From mayors to council members

RALEIGH While Raleigh Mayor Charles Meeker earned another term last month, a number of mayoral races played out across the area Tuesday night.

In Durham, incumbent Mayor Bill Bell won for a fifth term. He took office in 2001. Now, Bell will serve for another two years at least.

He cruised to victory Tuesday at the polls, topping challenger Steven Williams with 78 percent of the vote.

"I hope that we spend a lot more time looking at redeveloping our inner city neighborhoods," Bell said. "I think we've made the right start. We've identified three neighborhoods to focus on. But I think in the next two years we ought to make substantial progress. "

In Cumberland County, Fayetteville Mayor Tony Chavonne also ran for re-election and will serve for a third term.

Chavonne finished with 67 percent of the vote over challenger and retired soldier Bob White who had 33 percent.

"Thankfully, we're in a situation not many cities are in," Chavonne said. "We know we have a lot of growth coming and that will bring challenges with it. But I'm prepared and we're prepared. I'd rather be right here in Fayetteville, North Carolina than any other city in the country."

While both Durham and Fayetteville had incumbents on the ballot, Chapel Hill elected a new mayor as three candidates faced off.

The race came down to the wire between Matt Czajkowski and Mark Kleinschmidt, with Augustus Cho trailing them.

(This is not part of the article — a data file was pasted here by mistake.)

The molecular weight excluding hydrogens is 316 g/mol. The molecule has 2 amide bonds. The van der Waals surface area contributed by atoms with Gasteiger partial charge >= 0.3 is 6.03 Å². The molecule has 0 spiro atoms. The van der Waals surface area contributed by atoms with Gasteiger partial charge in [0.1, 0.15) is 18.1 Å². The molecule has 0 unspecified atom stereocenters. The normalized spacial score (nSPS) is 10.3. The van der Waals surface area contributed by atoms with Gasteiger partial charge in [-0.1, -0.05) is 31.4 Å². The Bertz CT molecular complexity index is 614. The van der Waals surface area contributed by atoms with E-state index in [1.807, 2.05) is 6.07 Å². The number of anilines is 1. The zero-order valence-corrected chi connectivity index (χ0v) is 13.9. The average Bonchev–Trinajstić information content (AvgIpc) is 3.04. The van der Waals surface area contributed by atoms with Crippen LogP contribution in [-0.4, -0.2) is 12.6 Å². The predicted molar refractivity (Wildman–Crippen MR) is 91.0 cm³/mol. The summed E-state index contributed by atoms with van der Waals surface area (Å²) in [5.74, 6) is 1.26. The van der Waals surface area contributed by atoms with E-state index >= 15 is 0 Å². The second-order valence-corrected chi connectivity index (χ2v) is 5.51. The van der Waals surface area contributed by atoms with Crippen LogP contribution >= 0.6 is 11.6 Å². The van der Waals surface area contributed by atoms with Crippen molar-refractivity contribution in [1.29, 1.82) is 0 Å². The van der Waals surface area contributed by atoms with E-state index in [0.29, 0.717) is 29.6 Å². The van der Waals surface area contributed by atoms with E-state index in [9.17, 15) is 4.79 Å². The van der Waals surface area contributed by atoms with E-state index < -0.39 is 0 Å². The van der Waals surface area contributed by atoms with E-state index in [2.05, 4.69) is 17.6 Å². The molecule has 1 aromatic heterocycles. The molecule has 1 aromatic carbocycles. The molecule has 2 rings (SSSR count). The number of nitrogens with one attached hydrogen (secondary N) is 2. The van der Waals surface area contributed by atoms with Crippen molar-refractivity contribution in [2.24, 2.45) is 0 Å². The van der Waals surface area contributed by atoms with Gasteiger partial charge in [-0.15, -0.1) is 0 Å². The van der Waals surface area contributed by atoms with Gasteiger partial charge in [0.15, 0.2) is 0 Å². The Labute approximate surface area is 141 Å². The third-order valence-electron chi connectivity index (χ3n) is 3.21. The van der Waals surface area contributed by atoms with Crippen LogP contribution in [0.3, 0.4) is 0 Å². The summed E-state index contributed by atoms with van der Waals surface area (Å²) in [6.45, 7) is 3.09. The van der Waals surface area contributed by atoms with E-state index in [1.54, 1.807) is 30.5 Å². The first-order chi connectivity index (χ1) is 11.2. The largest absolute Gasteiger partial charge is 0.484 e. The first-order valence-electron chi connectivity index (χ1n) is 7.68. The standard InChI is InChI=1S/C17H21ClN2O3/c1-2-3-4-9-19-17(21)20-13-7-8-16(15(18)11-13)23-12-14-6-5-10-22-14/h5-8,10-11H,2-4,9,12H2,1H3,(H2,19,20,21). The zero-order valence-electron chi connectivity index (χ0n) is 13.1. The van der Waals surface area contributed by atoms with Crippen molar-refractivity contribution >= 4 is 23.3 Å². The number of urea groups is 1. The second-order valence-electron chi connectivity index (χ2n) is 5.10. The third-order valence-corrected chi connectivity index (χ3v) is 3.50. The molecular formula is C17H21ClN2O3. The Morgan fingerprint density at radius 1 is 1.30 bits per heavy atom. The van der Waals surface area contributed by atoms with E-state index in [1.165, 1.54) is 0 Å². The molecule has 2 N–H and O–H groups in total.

In the end, Kleinschmidt won the race with only a few votes over Czajkowski.

"There are going to help us define these areas in town that we believe are most sensitive," Kleinschmidt said. "We're large scale, highly-dense projects are inappropriate. We're going to have decisons where they aren't and where conversley they should be."

Durham, Cumberland and Orange counties were not the only counties to hold elections Tuesday. For a complete list of results click here .

Meanwhile, the election also left its mark on a growing Wake County town.

Three people won town council seats in Apex Tuesday -Lance Olive, Mike Jones and Gene Schulze.

However, the big question is will they support a proposed mega development called Veridea.

The 1,000 acre plan includes 8,000 homes, bordered by US 1 and Hwy 55, and would bring 20,000 new residents into the town.

Apex's town manager says it would be the biggest development of its kind in the country.

None of the candidates have said where they would likely come down, but they have all said they are concerned about losing the small town's quaint feel.

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